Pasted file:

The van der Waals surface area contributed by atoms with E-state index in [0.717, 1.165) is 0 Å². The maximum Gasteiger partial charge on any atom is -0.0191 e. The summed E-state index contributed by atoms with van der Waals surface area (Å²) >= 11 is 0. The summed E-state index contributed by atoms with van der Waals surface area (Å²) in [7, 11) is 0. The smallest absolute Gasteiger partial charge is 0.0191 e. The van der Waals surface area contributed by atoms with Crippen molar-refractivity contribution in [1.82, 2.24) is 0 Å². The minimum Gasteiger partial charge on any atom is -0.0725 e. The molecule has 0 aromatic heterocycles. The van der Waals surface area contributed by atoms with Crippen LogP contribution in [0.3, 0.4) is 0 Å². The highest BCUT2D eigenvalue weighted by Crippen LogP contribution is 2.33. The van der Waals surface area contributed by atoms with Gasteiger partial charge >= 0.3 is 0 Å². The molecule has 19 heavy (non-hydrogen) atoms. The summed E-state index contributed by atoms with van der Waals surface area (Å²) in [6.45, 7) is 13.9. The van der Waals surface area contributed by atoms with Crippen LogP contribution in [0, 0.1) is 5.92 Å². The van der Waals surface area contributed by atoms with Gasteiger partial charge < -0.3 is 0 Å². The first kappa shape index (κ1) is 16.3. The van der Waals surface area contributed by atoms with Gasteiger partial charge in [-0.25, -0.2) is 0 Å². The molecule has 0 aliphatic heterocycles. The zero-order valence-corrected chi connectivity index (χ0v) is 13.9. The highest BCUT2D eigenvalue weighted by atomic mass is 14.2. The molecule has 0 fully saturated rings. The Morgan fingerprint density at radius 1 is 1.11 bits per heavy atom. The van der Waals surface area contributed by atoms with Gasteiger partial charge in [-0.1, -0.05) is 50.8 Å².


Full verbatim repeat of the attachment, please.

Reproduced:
The van der Waals surface area contributed by atoms with E-state index in [0.717, 1.165) is 0 Å². The maximum Gasteiger partial charge on any atom is -0.0191 e. The summed E-state index contributed by atoms with van der Waals surface area (Å²) >= 11 is 0. The summed E-state index contributed by atoms with van der Waals surface area (Å²) in [7, 11) is 0. The smallest absolute Gasteiger partial charge is 0.0191 e. The van der Waals surface area contributed by atoms with Crippen molar-refractivity contribution in [1.82, 2.24) is 0 Å². The minimum Gasteiger partial charge on any atom is -0.0725 e. The molecule has 0 aromatic heterocycles. The van der Waals surface area contributed by atoms with Crippen LogP contribution in [0.3, 0.4) is 0 Å². The highest BCUT2D eigenvalue weighted by Crippen LogP contribution is 2.33. The van der Waals surface area contributed by atoms with Gasteiger partial charge >= 0.3 is 0 Å². The molecule has 19 heavy (non-hydrogen) atoms. The summed E-state index contributed by atoms with van der Waals surface area (Å²) in [6.45, 7) is 13.9. The van der Waals surface area contributed by atoms with Crippen LogP contribution in [0, 0.1) is 5.92 Å². The van der Waals surface area contributed by atoms with Gasteiger partial charge < -0.3 is 0 Å². The first kappa shape index (κ1) is 16.3. The van der Waals surface area contributed by atoms with Gasteiger partial charge in [-0.25, -0.2) is 0 Å². The molecule has 0 aliphatic heterocycles. The zero-order valence-corrected chi connectivity index (χ0v) is 13.9. The highest BCUT2D eigenvalue weighted by atomic mass is 14.2. The molecule has 0 fully saturated rings. The Morgan fingerprint density at radius 1 is 1.11 bits per heavy atom. The van der Waals surface area contributed by atoms with Gasteiger partial charge in [-0.1, -0.05) is 50.8 Å².